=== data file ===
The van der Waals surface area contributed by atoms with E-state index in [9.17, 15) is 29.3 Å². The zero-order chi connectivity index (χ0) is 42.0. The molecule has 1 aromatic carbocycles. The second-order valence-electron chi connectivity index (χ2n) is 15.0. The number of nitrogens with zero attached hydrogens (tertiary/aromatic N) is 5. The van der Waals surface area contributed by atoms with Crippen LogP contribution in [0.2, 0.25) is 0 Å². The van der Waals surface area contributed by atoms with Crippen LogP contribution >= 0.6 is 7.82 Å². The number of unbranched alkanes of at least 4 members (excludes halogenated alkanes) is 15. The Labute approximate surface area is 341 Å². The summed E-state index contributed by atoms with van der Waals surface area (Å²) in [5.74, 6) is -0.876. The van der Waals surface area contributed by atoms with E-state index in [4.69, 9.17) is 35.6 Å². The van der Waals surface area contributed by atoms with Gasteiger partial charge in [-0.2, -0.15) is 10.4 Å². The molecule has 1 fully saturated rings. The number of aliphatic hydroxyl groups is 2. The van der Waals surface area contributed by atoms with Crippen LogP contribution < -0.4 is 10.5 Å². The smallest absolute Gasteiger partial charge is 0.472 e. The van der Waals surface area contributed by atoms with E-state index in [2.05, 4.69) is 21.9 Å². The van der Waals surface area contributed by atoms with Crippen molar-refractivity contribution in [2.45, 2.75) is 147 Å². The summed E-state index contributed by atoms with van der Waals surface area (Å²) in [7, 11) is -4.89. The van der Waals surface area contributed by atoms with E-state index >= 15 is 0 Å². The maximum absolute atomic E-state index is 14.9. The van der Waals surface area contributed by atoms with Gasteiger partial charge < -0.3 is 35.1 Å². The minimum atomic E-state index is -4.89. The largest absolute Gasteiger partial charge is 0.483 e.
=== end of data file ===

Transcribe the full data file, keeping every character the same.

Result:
The van der Waals surface area contributed by atoms with E-state index in [9.17, 15) is 29.3 Å². The zero-order chi connectivity index (χ0) is 42.0. The molecule has 1 aromatic carbocycles. The second-order valence-electron chi connectivity index (χ2n) is 15.0. The number of nitrogens with zero attached hydrogens (tertiary/aromatic N) is 5. The van der Waals surface area contributed by atoms with Crippen LogP contribution in [0.2, 0.25) is 0 Å². The van der Waals surface area contributed by atoms with Crippen LogP contribution >= 0.6 is 7.82 Å². The number of unbranched alkanes of at least 4 members (excludes halogenated alkanes) is 15. The Labute approximate surface area is 341 Å². The summed E-state index contributed by atoms with van der Waals surface area (Å²) in [5.74, 6) is -0.876. The van der Waals surface area contributed by atoms with E-state index in [4.69, 9.17) is 35.6 Å². The van der Waals surface area contributed by atoms with Gasteiger partial charge in [-0.2, -0.15) is 10.4 Å². The molecule has 1 fully saturated rings. The number of aliphatic hydroxyl groups is 2. The van der Waals surface area contributed by atoms with Crippen LogP contribution < -0.4 is 10.5 Å². The smallest absolute Gasteiger partial charge is 0.472 e. The van der Waals surface area contributed by atoms with E-state index in [2.05, 4.69) is 21.9 Å². The van der Waals surface area contributed by atoms with Crippen molar-refractivity contribution in [2.45, 2.75) is 147 Å². The summed E-state index contributed by atoms with van der Waals surface area (Å²) in [7, 11) is -4.89. The van der Waals surface area contributed by atoms with E-state index >= 15 is 0 Å². The maximum absolute atomic E-state index is 14.9. The van der Waals surface area contributed by atoms with Gasteiger partial charge < -0.3 is 35.1 Å². The minimum atomic E-state index is -4.89. The largest absolute Gasteiger partial charge is 0.483 e.